antedating (slavery-related) peculiar institutions (1829)

Joel S. Berson Berson at ATT.NET
Tue Sep 18 15:16:18 UTC 2007

So we still probably have not identified a coiner of "peculiar
institution".  But can anyone hypothesize who may have led it to become common?


At 9/18/2007 08:22 AM, Stephen Goranson wrote:
>ads-l archives has 1833
>(There are many earlier uses of "peculiar institution{s)," some of them
>political, some not, perhaps some of them including slavery and other
>Carolina Observer, (Fayetteville, NC) [Thursday], [January 01, 1829]; Issue
>[604]; page 1, col D. [19th C US Newspapers]
>     South Carolina
>PROTEST [against Taiff and the Federal Government, passed by the General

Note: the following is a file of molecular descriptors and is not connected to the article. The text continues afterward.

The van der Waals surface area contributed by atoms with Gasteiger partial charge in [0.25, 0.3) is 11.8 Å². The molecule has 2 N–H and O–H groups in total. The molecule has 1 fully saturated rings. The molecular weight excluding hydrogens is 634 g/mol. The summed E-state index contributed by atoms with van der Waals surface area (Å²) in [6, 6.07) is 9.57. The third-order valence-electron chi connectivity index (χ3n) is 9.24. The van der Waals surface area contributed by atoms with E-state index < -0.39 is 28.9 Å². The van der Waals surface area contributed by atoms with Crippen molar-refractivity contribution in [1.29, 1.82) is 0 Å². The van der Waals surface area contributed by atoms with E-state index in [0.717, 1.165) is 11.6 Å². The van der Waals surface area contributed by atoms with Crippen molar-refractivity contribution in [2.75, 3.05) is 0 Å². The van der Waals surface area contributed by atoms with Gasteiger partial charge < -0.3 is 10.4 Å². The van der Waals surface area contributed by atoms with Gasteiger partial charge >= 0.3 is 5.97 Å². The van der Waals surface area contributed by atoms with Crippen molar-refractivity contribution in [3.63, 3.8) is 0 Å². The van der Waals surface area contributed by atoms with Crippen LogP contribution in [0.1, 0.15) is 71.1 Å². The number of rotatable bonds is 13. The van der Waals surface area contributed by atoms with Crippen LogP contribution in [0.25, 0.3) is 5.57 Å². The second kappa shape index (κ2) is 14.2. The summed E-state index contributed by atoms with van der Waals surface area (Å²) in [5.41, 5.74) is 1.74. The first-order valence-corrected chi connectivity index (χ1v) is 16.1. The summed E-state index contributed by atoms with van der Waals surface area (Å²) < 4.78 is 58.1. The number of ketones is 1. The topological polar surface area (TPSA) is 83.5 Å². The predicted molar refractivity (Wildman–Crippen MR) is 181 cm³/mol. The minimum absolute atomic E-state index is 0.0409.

>8. Finally, because South Carolina, from her climate, situation, and peculiar
>institutions, is and must forever continue to be, wholly dependent upon
>agriculture and commerce, not only for her prosperity, and for her very
>existence as a state--because the abundant and valuable products of her
>soil--the blessings by which Divine Providence seems to have designed to
>compensate for the great disadvantages under which she suffers in other
>respects--are among the very few that can be cultivated by any profit by slave
>labor--and if by the loss of foreign commerce....
>Stephen Goranson
>The American Dialect Society -

The American Dialect Society -

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